Similar to the single adult, your need as a couple for life insurance increases significantly if you are caring for an aging parent, or if you have children before marriage. You will want to ensure these dependents will be provided for in the event of your death.

Growing family

When you have young children, your life insurance needs peak. In most situations, life insurance for both parents is appropriate.

Single-income families are completely dependent on the income of the breadwinner. If he or she dies without life insurance, the consequences could be disastrous. As well, the death of the stay-at-home spouse would necessitate minimally costly day-care and housekeeping expenses. Both spouses should carry enough life insurance to cover the lost income or the economic value of lost services that would result from a death.

Dual-income families need life insurance, too. If one spouse dies, it is unlikely that the surviving spouse will be able to keep up with the household expenses and pay for childcare with the remaining income.

For many people, career advancement means starting a new job with a new company. At some point, you might even decide to be your own boss and start your own business. It’s important to review your life insurance coverage any time you leave an employer.

Keep in mind that when you leave a job, the employer-sponsored group life insurance coverage typically ends. So, find out if you will be eligible for group coverage through your new employer or look into purchasing life insurance coverage on your own. You may also have the option of converting your group coverage to an individual policy. This could be costly but might be wise if you have a pre-existing medical condition that may prevent you from buying life insurance coverage elsewhere.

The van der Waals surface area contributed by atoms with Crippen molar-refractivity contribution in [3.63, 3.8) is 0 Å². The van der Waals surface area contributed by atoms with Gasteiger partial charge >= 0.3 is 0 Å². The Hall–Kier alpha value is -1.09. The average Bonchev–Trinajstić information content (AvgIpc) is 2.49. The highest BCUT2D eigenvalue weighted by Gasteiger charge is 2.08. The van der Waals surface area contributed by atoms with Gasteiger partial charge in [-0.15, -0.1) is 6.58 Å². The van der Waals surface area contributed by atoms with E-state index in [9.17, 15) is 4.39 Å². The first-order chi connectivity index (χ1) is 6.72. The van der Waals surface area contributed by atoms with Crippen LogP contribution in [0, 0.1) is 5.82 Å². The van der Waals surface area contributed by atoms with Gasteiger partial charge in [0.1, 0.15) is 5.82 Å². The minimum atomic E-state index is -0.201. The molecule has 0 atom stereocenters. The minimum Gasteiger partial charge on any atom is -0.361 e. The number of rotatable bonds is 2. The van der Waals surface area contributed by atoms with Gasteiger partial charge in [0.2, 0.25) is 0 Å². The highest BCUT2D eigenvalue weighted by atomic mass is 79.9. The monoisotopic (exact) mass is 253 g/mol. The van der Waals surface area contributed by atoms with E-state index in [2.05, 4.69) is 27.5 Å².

Aside from having life insurance, make sure the amount of your coverage is also current. The policy you purchased right after you got married might not be adequate, especially if you have kids, a mortgage and education expenses to consider. Business owners may also have business debt to consider. If your business is not incorporated, your family could be responsible for those bills if you die.

If you and your spouse divorce, you’ll have to decide what to do about your life insurance. Divorce raises both beneficiary issues and coverage issues. And if you have children, these issues become more complex.

If you and your spouse have no children, it may be as simple as changing the beneficiary on your policy and adjusting your coverage to reflect your newly single status. However, if you have kids, you’ll want to make sure that they—and not your former spouse—are the beneficiaries in the event of your death. This may involve purchasing a new policy if your spouse owns the existing policy, or simply changing the beneficiary. The custodial and noncustodial parent will need to work out the details. If you can’t come to terms, the court will decide for you.